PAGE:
whose silver, copper, vermeil cargo lies
obscurely inside barrels
half-wedged and left to rot
we are the half-destroyed instruments
that once held to a course
the water-eaten log
the fouled compass

We are, I am, you are
by cowardice or courage
the one who find our way
back to this scene
carrying a knife, a camera
a book of myths
in which
our names do not appear.

Adrienne Rich

(Adrienne Rich needs no introduction. She was “one of the most widely read and influential poets of the second half of the 20th century”. Enough said)

Safe Passage

August 26, 2015


Lie down on the damp earth, here where ferns
arc between trunks of fallen oak.
Open your herring-bone coat, let the red
of your dress sing out above the hum of green.

Breathe deep, press your shoulders back
into the pillow of sticks and broken leaves.
That one patch of sky framed in the canopy
will be your marker. Learn its contours.

The air around you hesitates, draws back,
pulls gravity with it – you are enfolded: falling.
Earth walls rise on every side,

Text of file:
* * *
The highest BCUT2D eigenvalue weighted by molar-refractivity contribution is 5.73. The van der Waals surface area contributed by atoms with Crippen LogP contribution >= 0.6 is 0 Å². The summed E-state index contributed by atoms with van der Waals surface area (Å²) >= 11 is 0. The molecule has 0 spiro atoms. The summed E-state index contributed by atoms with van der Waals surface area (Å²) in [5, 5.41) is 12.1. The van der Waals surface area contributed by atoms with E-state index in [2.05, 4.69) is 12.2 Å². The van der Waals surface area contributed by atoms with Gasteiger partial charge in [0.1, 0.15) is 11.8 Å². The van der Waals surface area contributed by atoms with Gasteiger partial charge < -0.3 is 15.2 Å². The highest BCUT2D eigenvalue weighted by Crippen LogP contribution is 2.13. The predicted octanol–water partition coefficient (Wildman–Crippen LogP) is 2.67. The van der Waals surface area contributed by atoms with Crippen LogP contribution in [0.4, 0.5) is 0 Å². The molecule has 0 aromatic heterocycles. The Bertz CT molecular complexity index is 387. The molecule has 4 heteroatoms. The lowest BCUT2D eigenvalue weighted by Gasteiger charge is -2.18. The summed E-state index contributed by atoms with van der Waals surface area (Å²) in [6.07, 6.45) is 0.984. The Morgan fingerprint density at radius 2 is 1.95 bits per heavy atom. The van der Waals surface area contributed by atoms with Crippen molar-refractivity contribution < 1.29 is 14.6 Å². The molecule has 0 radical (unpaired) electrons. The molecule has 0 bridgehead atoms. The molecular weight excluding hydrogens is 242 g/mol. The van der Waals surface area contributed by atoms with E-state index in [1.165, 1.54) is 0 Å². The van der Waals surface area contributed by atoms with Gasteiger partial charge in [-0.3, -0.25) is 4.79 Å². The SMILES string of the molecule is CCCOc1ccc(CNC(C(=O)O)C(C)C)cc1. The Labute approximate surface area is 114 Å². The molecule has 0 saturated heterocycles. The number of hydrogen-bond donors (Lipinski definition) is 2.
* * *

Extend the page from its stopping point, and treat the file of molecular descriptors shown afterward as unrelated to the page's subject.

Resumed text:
darken through layers of decay.

Your knees buckle, insects drop into your mouth
and as your back meets rock you melt through it;
drift from the gods to the pit of chamber
after chamber; sink into blind water and emerge dry.


Your breath jostles for space in the used up air,
and the cold is at you instantly. Stand up
and look around you. Thrusts of wall and roof
make a passage ahead, just wide enough to slip through.

On the other side you are taller – bend double
to keep the possibility of movement alive.
The noise is louder now,
its pain increasing.
You must steady yourself towards it.


I could tell you that your coat is torn,
your dress stained,
that time is running out.
I could drop pebbles in your path,
or leave a trail
of unwound thread to snag on corners and bring you home.
But that is not your way:
you will go on alone until your eyes,
raw with darkness,
adjust to what little light remains.

(Jessica Penrose’s publications include poems in The Rialto, Staple, Orbis and Mslexia)